'I'd envisaged Bryan Ferry slaving over a sewing-machine to all hours'


That's Bryan Ferry," whispers the lady in front of me queueing for the unisex toilets. And the whispers go frontwards and backwards, and pretty soon the whole queue is jabbering about nothing else. Bryan Ferry is at the back of the queue, wailing for the toilets - just like us - and together we are united in our combined quest to perform toilet activities. This moment of harmonious rapture lasts exactly 30 seconds, at which time Bryan Ferry storms elegantly through the throng - as is his unquestionable right as a personage of celebrity - and takes his place right at the front of the queue. We allow it, of course: we grin and part. There is absolutely no doubt in anyone's mind that Bryan Ferry deserves to go to the toilet before us. He is, after all, Bryan Ferry.

And then - a moment later - the spell is broken.

"Did you see what that bastard just did?" mutters the lady in front of me.

"What a bastard," replies someone else. "Who does he think he is?"

"It's only Bryan Ferry, for God's sake," says another. "He'd go to the opening of an envelope!"

"Bastard," we all agree.

And then Bryan Ferry emerges, elegantly, from the toilet, and we all smile benignly.

We are at the Saatchi Gallery, St John's Wood, for the War Child Fashion Show - an event star-studded with Bryan Ferry and Bjork. The "concept" (organiser Bryan Eno's term) is for pop-stars to design clothes which are subsequently catwalked and auctioned off to other pop-stars. And it's all for charity! So: David Bowie designed a jacket, Jarvis Cocker from Pulp designed some shoes, John Squire from the Stone Roses designed a pair of underpants, and Lou Reed designed an elegant - if slightly impractical (for washing purposes) - leather hankie.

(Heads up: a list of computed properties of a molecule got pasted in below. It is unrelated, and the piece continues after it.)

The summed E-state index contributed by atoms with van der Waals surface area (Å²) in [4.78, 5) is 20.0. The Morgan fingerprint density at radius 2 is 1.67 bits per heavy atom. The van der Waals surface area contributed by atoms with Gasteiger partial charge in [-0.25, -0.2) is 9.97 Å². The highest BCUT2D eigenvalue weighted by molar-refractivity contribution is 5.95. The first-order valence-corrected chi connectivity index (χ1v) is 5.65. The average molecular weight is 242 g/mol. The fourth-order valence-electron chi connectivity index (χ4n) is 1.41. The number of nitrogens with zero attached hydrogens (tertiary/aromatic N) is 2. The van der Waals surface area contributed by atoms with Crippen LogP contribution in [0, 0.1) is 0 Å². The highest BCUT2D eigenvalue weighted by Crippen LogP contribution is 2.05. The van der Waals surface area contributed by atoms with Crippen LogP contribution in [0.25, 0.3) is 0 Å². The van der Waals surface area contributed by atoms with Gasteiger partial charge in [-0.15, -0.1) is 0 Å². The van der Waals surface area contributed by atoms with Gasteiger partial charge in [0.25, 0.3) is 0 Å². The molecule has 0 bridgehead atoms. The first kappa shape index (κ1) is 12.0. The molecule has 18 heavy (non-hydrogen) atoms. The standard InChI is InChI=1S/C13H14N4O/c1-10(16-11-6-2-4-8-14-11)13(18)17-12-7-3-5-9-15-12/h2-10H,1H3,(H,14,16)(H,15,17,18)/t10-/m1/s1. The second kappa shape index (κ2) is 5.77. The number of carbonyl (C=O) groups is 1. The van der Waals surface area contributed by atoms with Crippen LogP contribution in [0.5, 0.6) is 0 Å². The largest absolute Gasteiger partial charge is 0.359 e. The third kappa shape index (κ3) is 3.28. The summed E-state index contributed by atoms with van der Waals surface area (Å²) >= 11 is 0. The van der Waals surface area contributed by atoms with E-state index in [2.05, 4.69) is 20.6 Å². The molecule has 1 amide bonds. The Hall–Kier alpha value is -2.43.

Having never been to a fashion show before, I had no idea what to expect, especially when it comes to modelling a hankie. Will some beautiful, waif- like model swish to the centre of the catwalk and blow her nose? In fact, the waif-like model does appear, clutching the hankie, and she waves it around just like a bull-fighter. Everyone cheers and claps. At the auction, it goes for pounds 1,200.

Tickets for this event cost a lavish pounds 120 a head (all for charity, all for War Children), which entitles one to have a generous supper and sit on tables near the catwalk. Press tickets are absolutely free, which entitles one to eat a vegetarian spring roll (handed out by a semi-naked Australian man wearing rubber horns, thrillingly), and stand at the top of the stairs near the toilets. Actually, I am being disingenuous. We don't have to stand at the top of the stairs - we are allowed to go all the way down to three stairs from the bottom.

When Lou Reed's hankie appears, however, I'm afraid that I become swept away with the excitement of it all, and accidently stumble down an extra stair. I hold my breath. Nobody stops me. Nervously, I take one more step down. Again: a perfect crime! I take another step: and suddenly three huge and hugely apologetic bouncers descend from nowhere and make me go to all the way to the top of the stairs again.

It isn't, I soon discover, only journalists who have to stand on the stairs. There is a large group of 2nd-year fashion students here, too, who, it quickly transpires, actually built the costumes. It is a disappointing moment. In my mind's eye, I'd envisaged Bryan Ferry frantically slaving over a sewing-machine until all hours - with only the vision of a gaunt and emaciated War Child to spur him onwards. But no.

"Are you telling me," I ask a student "that the pop-stars didn't really design this stuff?" "Of course not," she replies. "They just phoned their ideas through. We did the work."

"Bastards," I say.

"I know," she replies. "And here we are up here with the spring rolls." She pauses. "Still, I got to meet Bryan Ferry."

"Did you?" I say.

"Yes," she replies. "He walked past me on the way to the toilet."

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